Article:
Because of these retirements, the U.S. Navy was expected to fall short of its requirement for 94 missile defense cruisers and destroyers beginning in FY 2025 and continuing past the end of the 30-year planning period. While this is a new requirement as of 2011, and the U.S. Navy has historically never had so many large missile-armed surface combatants, the relative success of the AEGIS ballistic missile defense system has shifted this national security requirement onto the U.S. Navy. [5] Critics had charged that the early retirement of these cruisers would leave the Navy's ship fleet too small for the nation's defense tasks as the U.S. enacts a policy of "pivot" to the Western Pacific, a predominantly maritime theater. The U.S. House of Representatives passed a budget bill to require that these cruisers instead be refitted to handle the missile defense role. [6]

By October 2012, the U.S. Navy had decided not to retire four of the cruisers early in order to maintain the size of the fleet. Four Ticonderoga-class cruisers, plus 21 Arleigh Burke-class destroyers, are scheduled to be equipped for antiballistic missile and antisatellite operations. [7]

In March 2019, the Navy proposed decommissioning the six oldest of the active ships; Bunker Hill, Mobile Bay, Antietam, Leyte Gulf, San Jacinto and Lake Champlain, in 2021 and 2022, instead of dry-docking them for life-extension maintenance updates, as a cost-saving measure. This wouldn't technically be an "early retirement", as the ships would be at their originally planned 35-year life dates, but they would be able to serve longer with the upgrades. The proposal still needs the approval of Congress, which is usually hesitant to approve any actions that would reduce the size of the active combat fleet. [8]

Scheduled decommissionings

In December 2020 the U.S. Navy's Report to Congress on the Annual Long-Range Plan for Construction of Naval Vessels stated that the following ships were planned to be placed Out of Commission in Reserve; [9]

San Jacinto (CG-56), Monterey (CG-61),
Hué City (CG-66), Anzio (CG-68),
Vella Gulf (CG-72), Port Royal (CG-73)
Bunker Hill (CG-52), Mobile Bay (CG-53)
Antietam (CG-54), Shiloh (CG-67)
Chancellorsville (CG-62)


Bunker Hill (rear) with Lekir of the Royal Malaysian Navy during a passing exercise in the Strait of Malacca US Navy 110126-N-7981E-422 The Royal Malaysian Navy frigate KD Lekir (FF 26) leads the Ticonderoga-class guided missile cruiser USS Bunker Hill (CG.jpg
Bunker Hill (rear) with Lekir of the Royal Malaysian Navy during a passing exercise in the Strait of Malacca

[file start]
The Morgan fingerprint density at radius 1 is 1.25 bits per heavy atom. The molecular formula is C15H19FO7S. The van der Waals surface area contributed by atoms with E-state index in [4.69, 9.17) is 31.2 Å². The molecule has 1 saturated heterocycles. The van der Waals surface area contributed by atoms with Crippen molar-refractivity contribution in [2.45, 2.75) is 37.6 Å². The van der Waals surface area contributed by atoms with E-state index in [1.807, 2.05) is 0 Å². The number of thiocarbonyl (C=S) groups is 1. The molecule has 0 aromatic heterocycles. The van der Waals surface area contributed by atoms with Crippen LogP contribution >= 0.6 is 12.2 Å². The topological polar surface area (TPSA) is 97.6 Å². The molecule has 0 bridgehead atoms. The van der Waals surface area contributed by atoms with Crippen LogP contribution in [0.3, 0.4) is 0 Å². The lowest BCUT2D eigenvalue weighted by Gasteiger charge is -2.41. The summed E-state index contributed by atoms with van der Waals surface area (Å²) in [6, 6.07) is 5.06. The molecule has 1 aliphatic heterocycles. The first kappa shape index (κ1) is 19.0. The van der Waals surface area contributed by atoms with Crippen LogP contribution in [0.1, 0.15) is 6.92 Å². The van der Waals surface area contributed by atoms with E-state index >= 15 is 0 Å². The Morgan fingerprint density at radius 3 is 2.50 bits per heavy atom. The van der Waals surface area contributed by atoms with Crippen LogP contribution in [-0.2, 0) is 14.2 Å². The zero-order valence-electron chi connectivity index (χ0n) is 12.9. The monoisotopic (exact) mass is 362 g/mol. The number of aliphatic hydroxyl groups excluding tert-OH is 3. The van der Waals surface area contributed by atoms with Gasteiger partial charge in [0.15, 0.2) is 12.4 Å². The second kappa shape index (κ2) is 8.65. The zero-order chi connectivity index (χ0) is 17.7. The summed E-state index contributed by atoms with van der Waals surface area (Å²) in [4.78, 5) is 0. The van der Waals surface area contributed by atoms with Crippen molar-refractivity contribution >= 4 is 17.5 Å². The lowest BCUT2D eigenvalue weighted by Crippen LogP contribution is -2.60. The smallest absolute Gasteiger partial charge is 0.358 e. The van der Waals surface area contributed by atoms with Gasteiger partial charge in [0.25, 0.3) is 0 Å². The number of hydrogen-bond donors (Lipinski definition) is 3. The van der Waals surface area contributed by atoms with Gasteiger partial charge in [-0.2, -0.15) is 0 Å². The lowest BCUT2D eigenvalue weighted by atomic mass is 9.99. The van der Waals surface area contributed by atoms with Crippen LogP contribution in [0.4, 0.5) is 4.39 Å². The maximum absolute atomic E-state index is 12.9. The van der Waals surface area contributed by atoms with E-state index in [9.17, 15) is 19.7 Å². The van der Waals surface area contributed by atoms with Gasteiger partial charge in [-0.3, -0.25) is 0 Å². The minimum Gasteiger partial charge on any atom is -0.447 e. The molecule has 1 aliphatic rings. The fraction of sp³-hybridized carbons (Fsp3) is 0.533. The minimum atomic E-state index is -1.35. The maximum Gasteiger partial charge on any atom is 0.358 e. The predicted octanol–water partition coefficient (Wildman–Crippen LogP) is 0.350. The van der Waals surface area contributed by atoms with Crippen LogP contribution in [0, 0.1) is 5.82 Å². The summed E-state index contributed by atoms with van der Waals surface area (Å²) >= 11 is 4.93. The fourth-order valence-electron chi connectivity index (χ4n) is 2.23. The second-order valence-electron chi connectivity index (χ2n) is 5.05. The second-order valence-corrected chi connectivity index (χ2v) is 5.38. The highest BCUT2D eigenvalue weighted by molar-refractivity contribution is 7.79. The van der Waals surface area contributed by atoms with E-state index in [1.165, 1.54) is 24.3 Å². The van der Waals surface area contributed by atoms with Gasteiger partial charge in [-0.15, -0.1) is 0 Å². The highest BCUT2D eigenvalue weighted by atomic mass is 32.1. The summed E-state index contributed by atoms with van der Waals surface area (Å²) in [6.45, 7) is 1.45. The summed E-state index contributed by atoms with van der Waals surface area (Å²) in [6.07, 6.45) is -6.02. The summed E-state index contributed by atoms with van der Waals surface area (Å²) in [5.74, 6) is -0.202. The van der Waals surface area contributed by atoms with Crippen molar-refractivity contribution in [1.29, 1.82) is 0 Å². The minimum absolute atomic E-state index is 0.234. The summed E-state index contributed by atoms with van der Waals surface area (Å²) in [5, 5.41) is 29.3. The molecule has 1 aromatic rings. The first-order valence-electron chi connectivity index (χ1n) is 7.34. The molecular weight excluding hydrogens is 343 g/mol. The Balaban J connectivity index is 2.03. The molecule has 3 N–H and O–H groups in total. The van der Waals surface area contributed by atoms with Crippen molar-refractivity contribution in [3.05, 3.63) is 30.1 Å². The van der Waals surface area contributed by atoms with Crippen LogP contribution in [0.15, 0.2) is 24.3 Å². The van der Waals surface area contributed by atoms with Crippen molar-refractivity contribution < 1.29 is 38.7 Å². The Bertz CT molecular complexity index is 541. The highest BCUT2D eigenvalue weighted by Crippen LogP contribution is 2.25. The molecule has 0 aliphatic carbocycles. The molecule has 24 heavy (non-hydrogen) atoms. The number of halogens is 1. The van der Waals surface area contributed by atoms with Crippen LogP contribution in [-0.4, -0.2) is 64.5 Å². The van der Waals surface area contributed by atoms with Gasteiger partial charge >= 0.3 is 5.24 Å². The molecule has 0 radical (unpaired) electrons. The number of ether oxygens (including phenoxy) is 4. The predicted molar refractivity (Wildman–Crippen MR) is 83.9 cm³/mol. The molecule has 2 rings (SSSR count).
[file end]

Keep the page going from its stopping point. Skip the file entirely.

The Ticonderoga-class cruiser's design was based on that of the Spruance-class destroyer. [1] The Ticonderoga class introduced a new generation of guided missile warships based on the Aegis phased array radar that is capable of simultaneously scanning for threats, tracking targets, and guiding missiles to interception. When they were designed, they had the most powerful electronic warfare equipment in the U.S. Navy, as well as the most advanced underwater surveillance system. These ships were one of the first classes of warships to be built in modules, rather than being assembled from the bottom up. [1]

The greater size and equipment on the CG-47–class warships increased displacement from 6,900 tons of the DD-963–class destroyers to 9,600 tons of displacement for the heavier cruisers. Aegis cruisers can steam in any ocean and conduct multi-warfare operations anywhere. Some cruisers reported some structural problems in early service after extended periods in extremely heavy seas; they were generally corrected from the late 1980s to the mid-1990s. Several ships had superstructure cracks, which were repaired.[ citation needed ]

These ships' superstructures were a modification of that on the Spruance-class destroyers and were required to support two deck-houses (one forward for antennas forward and starboard), and the aft deck-house housed the aft and port antenna arrays. The later Arleigh Burke-class Aegis destroyers are designed from the keel up to carry the SPY-1D radars and have them all clustered together on the forward deck-house, saving space and weight and simplifying cooling requirements. Radar support equipment is closer together, minimizing cable runs and concentrating support equipment.[ citation needed ]

Ticonderoga-class cruisers were built on the same hull as the Spruance-class destroyer. Bow view of USS Spruance (DD-963) and USS Ticonderoga (CG-47) at Naval Station Norfolk on 8 October 1983 (6397938).jpg
Ticonderoga–class cruisers were built on the same hull as the Spruance-classdestroyer.